Gaps in the species’ distribution in Scotland are likely to represent areas lacking survey effort, rather than true absences. Further survey effort is recommended in these areas to increase confidence in the current distribution.

 

 Hedgehog occurrence has been monitored by a number of nationwide surveys, where percentage occupancy is the percentage of unique locations where hedgehogs or field signs were observed. Several of these studies have measured hedgehog occurrence in gardens and amenity grassland (Micol et al., 1994; Roos et al., 2012; Parrott et al., 2014). The results of Living with Mammals (PTES), Garden Birdwatch (BTO), Make Your Nature Count (The Royal Society for the Protection of Birds) and HogWatch (PTES) are summarised by Roos et al. (2012). The mean percentage occupancy for the most recent year (per country where available) from these surveys, and from Micol et al. (1994) and Parrott et al. (2014), was used as percentage occupancy for urban and gardens. The HogWatch data came from 2006, as very few responses were received in subsequent years.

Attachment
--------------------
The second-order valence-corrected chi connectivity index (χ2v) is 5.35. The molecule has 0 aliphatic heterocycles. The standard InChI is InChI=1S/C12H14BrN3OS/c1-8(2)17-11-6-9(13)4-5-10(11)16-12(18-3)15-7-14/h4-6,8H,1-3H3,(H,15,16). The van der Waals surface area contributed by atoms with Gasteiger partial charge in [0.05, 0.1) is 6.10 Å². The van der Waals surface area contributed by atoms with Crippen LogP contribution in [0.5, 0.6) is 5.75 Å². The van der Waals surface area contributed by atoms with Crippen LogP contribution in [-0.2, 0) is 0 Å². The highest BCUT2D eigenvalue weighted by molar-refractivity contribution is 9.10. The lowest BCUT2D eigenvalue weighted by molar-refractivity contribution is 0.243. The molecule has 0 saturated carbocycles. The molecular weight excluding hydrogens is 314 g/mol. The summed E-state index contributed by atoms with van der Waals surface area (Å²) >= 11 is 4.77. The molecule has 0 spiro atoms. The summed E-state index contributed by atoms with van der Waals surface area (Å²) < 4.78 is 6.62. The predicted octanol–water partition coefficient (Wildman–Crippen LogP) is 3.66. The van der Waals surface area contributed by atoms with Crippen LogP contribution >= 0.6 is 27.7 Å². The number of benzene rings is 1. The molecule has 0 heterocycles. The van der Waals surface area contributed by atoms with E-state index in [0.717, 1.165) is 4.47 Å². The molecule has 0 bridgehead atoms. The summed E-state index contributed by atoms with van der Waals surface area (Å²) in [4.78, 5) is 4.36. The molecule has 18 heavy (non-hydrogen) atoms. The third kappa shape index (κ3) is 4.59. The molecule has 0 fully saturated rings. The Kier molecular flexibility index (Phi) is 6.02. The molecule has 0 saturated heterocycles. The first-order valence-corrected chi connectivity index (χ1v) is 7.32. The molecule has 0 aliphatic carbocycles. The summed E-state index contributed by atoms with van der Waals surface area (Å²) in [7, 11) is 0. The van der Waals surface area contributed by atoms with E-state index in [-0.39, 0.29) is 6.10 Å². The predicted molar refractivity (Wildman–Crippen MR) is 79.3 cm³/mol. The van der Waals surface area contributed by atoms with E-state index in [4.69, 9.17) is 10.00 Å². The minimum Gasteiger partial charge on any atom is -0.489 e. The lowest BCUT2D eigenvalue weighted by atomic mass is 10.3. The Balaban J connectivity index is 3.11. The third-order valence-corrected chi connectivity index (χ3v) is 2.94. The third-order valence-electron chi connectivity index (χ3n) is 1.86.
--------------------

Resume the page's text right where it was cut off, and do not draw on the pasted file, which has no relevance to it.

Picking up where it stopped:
Percentage occupancy was also available for some other habitats, including pastoral land, grassland, woodland, arable land, roads and along waterways. However, most of the surveys incorporate a variety of habitats, rather than providing habitat-specific occupancy values. Data from a range of studies conducted since the Harris et al. (1995) review were summarised by Roos et al. (2012). Mean percentage occupancy for the most recent year (per country where available) from these surveys, and from Hof and Bright (2012) and Parrott et al. (2014), was used as percentage occupancy for all other habitats.

 

 Ten papers were returned from the literature search in total. Two papers contained prebreeding population density estimates, although one paper only contained density estimates for blackland (peatland) and machair habitats that are specific to the north west of Scotland and the offshore islands (Jackson, 2007), and so was not included in the analysis. Three papers contained measures of percentage occupancy, two contained post-breeding density estimates, one contained relative abundance measures, and two presented habitat suitability measures.